JUPITER — If you’ve seen the railroad construction lately along Alternate A1A, you probably know what it means.
Brightline is coming north.
The passenger rail company with dreams of connecting Miami to the Orlando area has been busy this fall laying a second railroad track through northern Palm Beach County. Service to Orlando is unlikely to begin until at least late 2022, but Jupiter officials are already at work hashing out how the high-speed rail line will look in town.
Fences, landscaping and a quiet zone are all on the table. Officials discussed their plans at a Jupiter Town Council meeting earlier this month.
Both Jupiter and Brightline have looked into the possibility of adding fences immediately north and south of Indiantown Road next to the Pine Gardens North and Pine Gardens South neighborhoods, according to town staff.
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Jupiter’s suggestions, though, would cover more ground — including fences effectively from 8th Street north to Datura Street. Officials have also looked into incorporating landscape improvements, Jupiter Director of Engineering, Parks and Public Works Thomas Driscoll told council members at the meeting.
Brightline also wants fencing north of Riverside Drive in the industrial area around Cypress Drive, according to the town.
Councilman Jim Kuretski said in an interview that he expects Brightline to accommodate Jupiter’s requests. Brightline leaders, while open to fencing, have been somewhat tepid about adding much of it in the past.
“Pine Gardens South there has a bunch of kids,” Kuretski said. “Why not? What’s the cost of fencing versus the cost of a life?”
Since mid-2004, trains have struck four pedestrians along the FEC tracks in Jupiter, Driscoll told council members. Three individuals died, he added.
Councilman Ron Delaney acknowledged a lukewarm reaction to Brightline in town, but he said the company and Florida East Coast Railway essentially have the leeway to do what they want with the corridor, which FEC controls.
“It’s an ongoing process of cooperation,” Delaney said. “We’re hoping they’ll join us in the effort to put the fencing up.”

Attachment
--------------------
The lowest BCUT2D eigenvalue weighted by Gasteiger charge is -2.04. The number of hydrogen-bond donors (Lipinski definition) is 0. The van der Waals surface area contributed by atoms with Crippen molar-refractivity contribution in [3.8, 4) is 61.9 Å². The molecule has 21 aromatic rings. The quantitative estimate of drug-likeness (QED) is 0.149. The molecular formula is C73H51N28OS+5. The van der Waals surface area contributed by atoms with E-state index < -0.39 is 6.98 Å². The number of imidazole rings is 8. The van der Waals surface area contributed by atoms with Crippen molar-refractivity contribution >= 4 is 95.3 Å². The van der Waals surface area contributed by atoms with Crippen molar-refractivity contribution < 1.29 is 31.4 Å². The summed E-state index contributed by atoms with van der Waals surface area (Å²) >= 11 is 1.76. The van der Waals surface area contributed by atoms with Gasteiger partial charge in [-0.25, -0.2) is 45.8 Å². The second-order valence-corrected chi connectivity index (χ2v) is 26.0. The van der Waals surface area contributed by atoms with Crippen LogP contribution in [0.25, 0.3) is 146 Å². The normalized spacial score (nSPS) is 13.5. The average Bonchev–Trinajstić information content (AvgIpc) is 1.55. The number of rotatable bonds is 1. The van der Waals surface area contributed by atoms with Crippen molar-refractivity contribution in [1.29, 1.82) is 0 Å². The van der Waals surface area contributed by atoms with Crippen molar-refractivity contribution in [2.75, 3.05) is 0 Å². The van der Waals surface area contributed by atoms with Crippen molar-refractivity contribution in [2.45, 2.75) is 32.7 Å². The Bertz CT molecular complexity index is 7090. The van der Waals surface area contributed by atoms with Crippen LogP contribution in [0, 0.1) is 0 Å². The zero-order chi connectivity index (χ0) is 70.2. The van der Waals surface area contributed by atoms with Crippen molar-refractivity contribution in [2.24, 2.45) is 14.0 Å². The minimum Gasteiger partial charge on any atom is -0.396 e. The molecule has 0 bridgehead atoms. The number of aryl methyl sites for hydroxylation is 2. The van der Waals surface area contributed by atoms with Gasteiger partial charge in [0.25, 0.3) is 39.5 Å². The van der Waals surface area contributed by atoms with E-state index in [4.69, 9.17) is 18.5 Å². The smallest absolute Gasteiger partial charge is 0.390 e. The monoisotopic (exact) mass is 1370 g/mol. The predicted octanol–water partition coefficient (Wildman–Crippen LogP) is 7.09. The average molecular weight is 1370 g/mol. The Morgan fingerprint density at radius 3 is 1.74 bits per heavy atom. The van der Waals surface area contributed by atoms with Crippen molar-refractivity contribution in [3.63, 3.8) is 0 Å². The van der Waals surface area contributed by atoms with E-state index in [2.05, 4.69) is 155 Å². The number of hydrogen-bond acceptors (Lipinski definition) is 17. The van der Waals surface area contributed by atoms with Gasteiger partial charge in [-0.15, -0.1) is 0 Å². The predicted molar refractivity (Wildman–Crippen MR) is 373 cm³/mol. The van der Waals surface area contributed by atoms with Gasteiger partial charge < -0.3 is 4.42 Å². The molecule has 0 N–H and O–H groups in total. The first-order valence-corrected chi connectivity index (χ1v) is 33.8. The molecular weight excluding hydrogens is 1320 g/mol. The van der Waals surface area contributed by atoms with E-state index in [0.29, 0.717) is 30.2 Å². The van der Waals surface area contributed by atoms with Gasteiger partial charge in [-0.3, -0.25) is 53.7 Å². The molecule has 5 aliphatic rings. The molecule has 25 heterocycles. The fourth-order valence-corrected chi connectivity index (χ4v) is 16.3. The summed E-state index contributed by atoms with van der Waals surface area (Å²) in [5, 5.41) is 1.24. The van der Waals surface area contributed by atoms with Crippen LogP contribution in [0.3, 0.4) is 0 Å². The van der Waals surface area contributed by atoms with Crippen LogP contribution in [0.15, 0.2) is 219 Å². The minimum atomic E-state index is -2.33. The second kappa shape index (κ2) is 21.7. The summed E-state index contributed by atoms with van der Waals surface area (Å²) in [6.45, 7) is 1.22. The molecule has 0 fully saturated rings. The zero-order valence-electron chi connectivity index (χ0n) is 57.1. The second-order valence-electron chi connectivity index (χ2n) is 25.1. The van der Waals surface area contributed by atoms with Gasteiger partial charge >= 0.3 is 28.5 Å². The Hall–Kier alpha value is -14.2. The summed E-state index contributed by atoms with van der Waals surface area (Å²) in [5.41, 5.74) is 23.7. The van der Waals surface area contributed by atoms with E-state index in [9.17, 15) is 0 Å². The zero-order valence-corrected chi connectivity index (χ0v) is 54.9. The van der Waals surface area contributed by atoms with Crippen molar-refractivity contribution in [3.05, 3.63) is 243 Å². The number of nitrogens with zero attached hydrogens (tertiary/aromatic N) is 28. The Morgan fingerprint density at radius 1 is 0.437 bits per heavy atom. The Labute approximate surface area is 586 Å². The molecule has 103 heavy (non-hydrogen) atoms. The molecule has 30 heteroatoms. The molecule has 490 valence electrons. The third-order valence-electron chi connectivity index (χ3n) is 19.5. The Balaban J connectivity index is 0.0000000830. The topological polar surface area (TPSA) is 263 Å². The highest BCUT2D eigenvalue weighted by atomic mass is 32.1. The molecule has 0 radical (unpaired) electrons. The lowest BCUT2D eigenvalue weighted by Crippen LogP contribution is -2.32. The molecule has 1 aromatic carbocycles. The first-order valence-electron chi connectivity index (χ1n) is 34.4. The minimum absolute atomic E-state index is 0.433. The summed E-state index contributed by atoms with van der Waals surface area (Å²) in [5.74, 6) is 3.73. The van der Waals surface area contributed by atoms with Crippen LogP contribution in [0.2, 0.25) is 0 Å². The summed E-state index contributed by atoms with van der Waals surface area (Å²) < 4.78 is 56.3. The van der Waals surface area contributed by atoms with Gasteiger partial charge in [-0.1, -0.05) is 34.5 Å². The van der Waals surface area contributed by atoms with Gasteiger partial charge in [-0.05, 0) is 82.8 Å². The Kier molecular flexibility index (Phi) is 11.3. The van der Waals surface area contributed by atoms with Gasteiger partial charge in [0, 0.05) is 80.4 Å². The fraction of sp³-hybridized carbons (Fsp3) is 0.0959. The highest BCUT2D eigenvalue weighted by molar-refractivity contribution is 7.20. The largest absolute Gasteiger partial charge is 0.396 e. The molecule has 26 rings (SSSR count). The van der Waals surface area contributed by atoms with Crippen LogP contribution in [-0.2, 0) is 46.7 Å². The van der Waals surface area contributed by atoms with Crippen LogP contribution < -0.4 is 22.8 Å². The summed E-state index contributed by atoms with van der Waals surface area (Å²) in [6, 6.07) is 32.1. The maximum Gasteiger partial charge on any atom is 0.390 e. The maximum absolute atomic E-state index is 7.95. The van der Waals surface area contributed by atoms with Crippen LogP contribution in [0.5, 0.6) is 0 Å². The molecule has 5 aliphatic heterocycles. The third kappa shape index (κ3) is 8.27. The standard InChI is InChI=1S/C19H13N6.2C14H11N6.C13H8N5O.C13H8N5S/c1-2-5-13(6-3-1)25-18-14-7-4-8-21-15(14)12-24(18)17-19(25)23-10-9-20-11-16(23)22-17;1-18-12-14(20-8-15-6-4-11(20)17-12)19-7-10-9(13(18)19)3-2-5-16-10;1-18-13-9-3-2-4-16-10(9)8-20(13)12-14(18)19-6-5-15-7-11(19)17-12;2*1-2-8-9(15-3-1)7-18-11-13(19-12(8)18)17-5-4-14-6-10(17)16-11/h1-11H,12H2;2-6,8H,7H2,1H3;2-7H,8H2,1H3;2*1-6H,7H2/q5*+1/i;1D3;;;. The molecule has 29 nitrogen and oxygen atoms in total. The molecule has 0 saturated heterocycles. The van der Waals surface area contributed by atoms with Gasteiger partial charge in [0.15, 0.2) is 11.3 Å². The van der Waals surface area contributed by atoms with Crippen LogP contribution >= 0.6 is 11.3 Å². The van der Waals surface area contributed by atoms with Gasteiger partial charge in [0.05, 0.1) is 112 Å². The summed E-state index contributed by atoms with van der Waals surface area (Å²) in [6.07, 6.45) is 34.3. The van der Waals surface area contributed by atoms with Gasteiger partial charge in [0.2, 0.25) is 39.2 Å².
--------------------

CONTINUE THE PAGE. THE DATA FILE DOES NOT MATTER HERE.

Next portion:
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Jupiter’s leaders also plan to enact quiet zones in town, but this requires Federal Railroad Administration approval and is no slam dunk. The application process for Boynton Beach took more than two years.
Kuretski hopes to have the policy set up before Brightline trains starting passing through Jupiter, noting that many of the required technical upgrades at rail crossings are in progress.
But he cautioned residents not to expect total silence. Train conductors can still blow their horns, they just won’t be required to.
Heading north from West Palm Beach, Kuretski said he expects the trains to enter Jupiter’s south end around 110 mph, gradually slowing down to around 60 mph just south of the Loxahatchee River rail bridge.
Brightline is underway on a $34 million effort to effectively replace that 95-year-old bridge, which crosses the Loxahatchee parallel to Alternate A1A. Construction there is expected to last through February 2022.
The bridge project has gradually grown in scope. Brightline recently decided to replace most of the span’s concrete foundations, spokeswoman Katie Mitzner said.
“As we work on these projects, obviously there are a lot of moving parts,” she said.
The Jupiter Inlet District is contributing roughly $1.6 million toward the project, with an identical sum from a Florida Inland Navigation District grant. The money will go toward increasing the vertical clearance of one of the bridge’s segments from 4 feet at high-tide to roughly 8 feet, said Joseph Chaison, the district’s executive director.
Brightline has estimated the increase will allow 70-80 percent of boats to pass through when the bridge’s bascule is down.
While construction is happening, though, Mitzner said there will likely be periods when the main boating channel will be impassable. Whether a detour will be available is still being determined, she said.
But, Mitzner cautioned, “there will be an impact to boat traffic.”
All Aboard Florida, which operates Brightline, is owned by an affiliate of Fortress Investment Group LLC, a global investment management firm. Fortress also is contracted to manage and advise New Media Investments Inc., which owns Gannett, the parent of The Palm Beach Post.
This article originally appeared on Palm Beach Post: Brightline update: Fences, quiet zones planned for Jupiter as construction continues